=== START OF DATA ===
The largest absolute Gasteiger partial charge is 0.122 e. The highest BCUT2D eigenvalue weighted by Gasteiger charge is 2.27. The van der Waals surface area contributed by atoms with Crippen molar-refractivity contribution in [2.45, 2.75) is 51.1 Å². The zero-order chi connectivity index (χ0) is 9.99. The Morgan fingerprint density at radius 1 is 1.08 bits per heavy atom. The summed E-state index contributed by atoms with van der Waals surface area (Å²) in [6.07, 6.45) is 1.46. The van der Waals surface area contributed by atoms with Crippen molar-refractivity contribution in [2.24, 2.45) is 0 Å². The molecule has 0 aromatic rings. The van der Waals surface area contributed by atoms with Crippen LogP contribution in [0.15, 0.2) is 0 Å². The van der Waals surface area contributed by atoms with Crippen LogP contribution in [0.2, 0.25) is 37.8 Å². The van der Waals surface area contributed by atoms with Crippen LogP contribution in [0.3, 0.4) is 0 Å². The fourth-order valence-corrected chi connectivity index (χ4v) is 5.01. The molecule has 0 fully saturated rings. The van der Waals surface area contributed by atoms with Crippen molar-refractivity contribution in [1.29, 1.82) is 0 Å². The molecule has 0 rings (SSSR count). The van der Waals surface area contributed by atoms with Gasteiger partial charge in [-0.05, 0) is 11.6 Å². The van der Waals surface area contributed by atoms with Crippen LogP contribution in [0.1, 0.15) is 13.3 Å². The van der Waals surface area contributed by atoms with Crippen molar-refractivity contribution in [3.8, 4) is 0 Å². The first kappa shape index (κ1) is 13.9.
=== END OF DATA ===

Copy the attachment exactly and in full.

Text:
The largest absolute Gasteiger partial charge is 0.122 e. The highest BCUT2D eigenvalue weighted by Gasteiger charge is 2.27. The van der Waals surface area contributed by atoms with Crippen molar-refractivity contribution in [2.45, 2.75) is 51.1 Å². The zero-order chi connectivity index (χ0) is 9.99. The Morgan fingerprint density at radius 1 is 1.08 bits per heavy atom. The summed E-state index contributed by atoms with van der Waals surface area (Å²) in [6.07, 6.45) is 1.46. The van der Waals surface area contributed by atoms with Crippen molar-refractivity contribution in [2.24, 2.45) is 0 Å². The molecule has 0 aromatic rings. The van der Waals surface area contributed by atoms with Crippen LogP contribution in [0.15, 0.2) is 0 Å². The van der Waals surface area contributed by atoms with Crippen LogP contribution in [0.2, 0.25) is 37.8 Å². The van der Waals surface area contributed by atoms with Crippen LogP contribution in [0.3, 0.4) is 0 Å². The fourth-order valence-corrected chi connectivity index (χ4v) is 5.01. The molecule has 0 fully saturated rings. The van der Waals surface area contributed by atoms with Crippen molar-refractivity contribution in [1.29, 1.82) is 0 Å². The molecule has 0 rings (SSSR count). The van der Waals surface area contributed by atoms with Gasteiger partial charge in [-0.05, 0) is 11.6 Å². The van der Waals surface area contributed by atoms with Crippen LogP contribution in [0.1, 0.15) is 13.3 Å². The van der Waals surface area contributed by atoms with Crippen molar-refractivity contribution in [3.8, 4) is 0 Å². The first kappa shape index (κ1) is 13.9.